– by Rick Langenberg –
A Mountain Western MeccaMost of the attention focused on the official roll-out of the Main Street group’s new vision as a mountain western town for Woodland Park. For the most part, this idea was well-received by business representatives and residents. It was based on a new survey that generated more than 200 respondents
With this new image, future signage and even projects in the Main Street downtown area will try to comply with this vision.
“This is not a shoot them-up John Wayne type of town,” warned Trent. Instead, she classified the new vision for Woodland Park as an image reflecting a mountain western town with a prime natural setting. “You know you are in Woodland Park,” added the consultant and facilitator for the latest round of community meetings, when describing the town’s image.
City Planning Director Sally Riley cautioned that the final image encompasses a variety of styles, including southwestern, classic log, art deco, railroad theme-oriented, an arts and crafts/mission look, mountain modern and mountain classic and even Victorian. “These styles have blended to create something important for Woodland Park,” said Riley, who also threw out the word “eclectic,” when describing Woodland Park.
That said, Riley cited strip malls and urban-looking developments as a no-no, based on community comments. Also, the town will continue to emphasize design standards to ensure an attractive town.
Still, she and officials want to keep the door open to project ideas that help foster Woodland Park’s image as a vibrant mountain western town. “We do not want to squash any creativity,” said the planning director.
According to Darlene Jensen, coordinator for the Main Street program in Woodland Park, the main focus of the new vision will play a role in signage and future project designs within the downtown. She sees the main potential emphasis on the mountain modern and classic look and southwestern, based on the findings of recent community meetings and a detailed survey.
Some concerns were voiced about Victorian-style buildings that have been proposed in the past. The main consensus reached was that this particular style didn’t mesh well with Woodland Park, but again, city officials say they want to encourage flexibility.
A need for more young people
The vision of a mountain western town was heavily supported by most meeting attendees last week. Still, some residents and business owners contend that the town needs to do more to attract young people and young families. Jamie Caperton, executive director of the Habitat for Humanity of Teller County, worries that the proposed downtown vision may just be a little too old-fashion. “We have to do a good job to encourage young people to stay in our community,” said Caperton.
“If you don’t grow, you die,” admitted Trent.
Several Main Street leaders cited the need to have more entertainment and activities for young people, but didn’t get too specific on how the vision plan would accomplish these goals.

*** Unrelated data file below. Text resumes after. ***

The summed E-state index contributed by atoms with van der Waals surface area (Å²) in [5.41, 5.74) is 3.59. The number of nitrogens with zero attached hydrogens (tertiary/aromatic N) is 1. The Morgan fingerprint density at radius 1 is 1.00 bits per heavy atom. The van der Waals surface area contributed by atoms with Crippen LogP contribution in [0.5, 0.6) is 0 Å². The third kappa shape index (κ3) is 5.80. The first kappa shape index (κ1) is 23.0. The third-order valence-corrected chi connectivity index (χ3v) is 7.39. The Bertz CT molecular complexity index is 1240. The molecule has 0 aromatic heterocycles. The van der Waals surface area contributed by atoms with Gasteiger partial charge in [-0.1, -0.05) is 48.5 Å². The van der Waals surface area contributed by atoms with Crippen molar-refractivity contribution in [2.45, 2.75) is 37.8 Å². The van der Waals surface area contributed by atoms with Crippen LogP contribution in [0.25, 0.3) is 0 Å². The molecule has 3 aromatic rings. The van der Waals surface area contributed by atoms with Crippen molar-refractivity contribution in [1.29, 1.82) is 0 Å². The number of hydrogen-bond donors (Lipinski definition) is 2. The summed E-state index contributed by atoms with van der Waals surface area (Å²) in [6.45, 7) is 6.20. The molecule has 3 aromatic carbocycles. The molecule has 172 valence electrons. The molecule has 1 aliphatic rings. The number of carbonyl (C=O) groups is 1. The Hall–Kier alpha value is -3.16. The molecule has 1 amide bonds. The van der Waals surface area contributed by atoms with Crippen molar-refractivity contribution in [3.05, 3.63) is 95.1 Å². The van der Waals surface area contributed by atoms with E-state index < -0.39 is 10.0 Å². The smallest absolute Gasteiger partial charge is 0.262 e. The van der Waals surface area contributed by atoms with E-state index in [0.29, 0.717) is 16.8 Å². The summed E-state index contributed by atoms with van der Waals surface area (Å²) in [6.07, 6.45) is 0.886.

The idea of making the town more walkable was touted as a suggestion that accommodates all age groups. In the past, the Main Street group has mulled having more pedestrian plazas and developing more buffering between the highway and downtown businesses.
Other ideas presented included more of a focus on business content, in establishing a more prosperous downtown. “We need to promote retail,” said Jerry Good, a local business owner and a member of the Downtown Development Authority board. “We have to look at the content of our downtown.”
In the past, town leaders have considered trying to lure specific types of businesses into the downtown core with limited success.
Highway 24 Bypass Pursuit in Limbo
Jensen conceded that the “white elephant in the room” still hinges on a future highway bypass, with Hwy. 24 blues still plaguing Woodland Park’s future. Currently, nearly 30,000 vehicles a day drive on Hwy. 24 in the center of Woodland Park. This makes efforts for a pedestrian-friendly town challenging for town leaders.
And unfortunately, local leaders didn’t get too much encouragement on the bypass front at last week’s community forum.
Teller County Commissioner Norm Steen, who serves as the vice-chairman of the Pikes Peak Area Council of Governments and a key representative of a state-wide transportation advisory committee, stated that a future bypass is listed as an identified need for the 2045 (year) Hwy. 24 improvement plan. But at the same time, he stated that no funding is available for this project, initially identified in the early 1990s. He estimates the cost of a highway bypass to exceed $100 million, and could possibly top the $200 million mark. In fact, no money is even in the pipeline for studying the details of a future highway bypass route that would loop around the downtown.
Ultimately, Steen believes that the city elected leaders will have to take a formal position in the future regarding the town’s bypass scenario. According to Jensen, the Main Street group hasn’t taken any position regarding a highway bypass.
City officials haven’t really addressed the issue due to the fact that a future Woodland Park highway project may be years away from becoming a reality.
“We know we need to do something,” said City Manager David Buttery, in a later interview, in discussing the current traffic situation in Woodland Park. He acknowledged that the idea of diverting current Hwy. 24 traffic through alternative routes in other parts of town hasn’t been met with much support.
But as far as a specific bypass plan, or revisiting an earlier proposed corridor, little action has occurred, noted Buttery.
In the meantime, Jensen and Buttery stated that the future downtown focus will be on pedestrian safety and making the downtown into a more walkable area.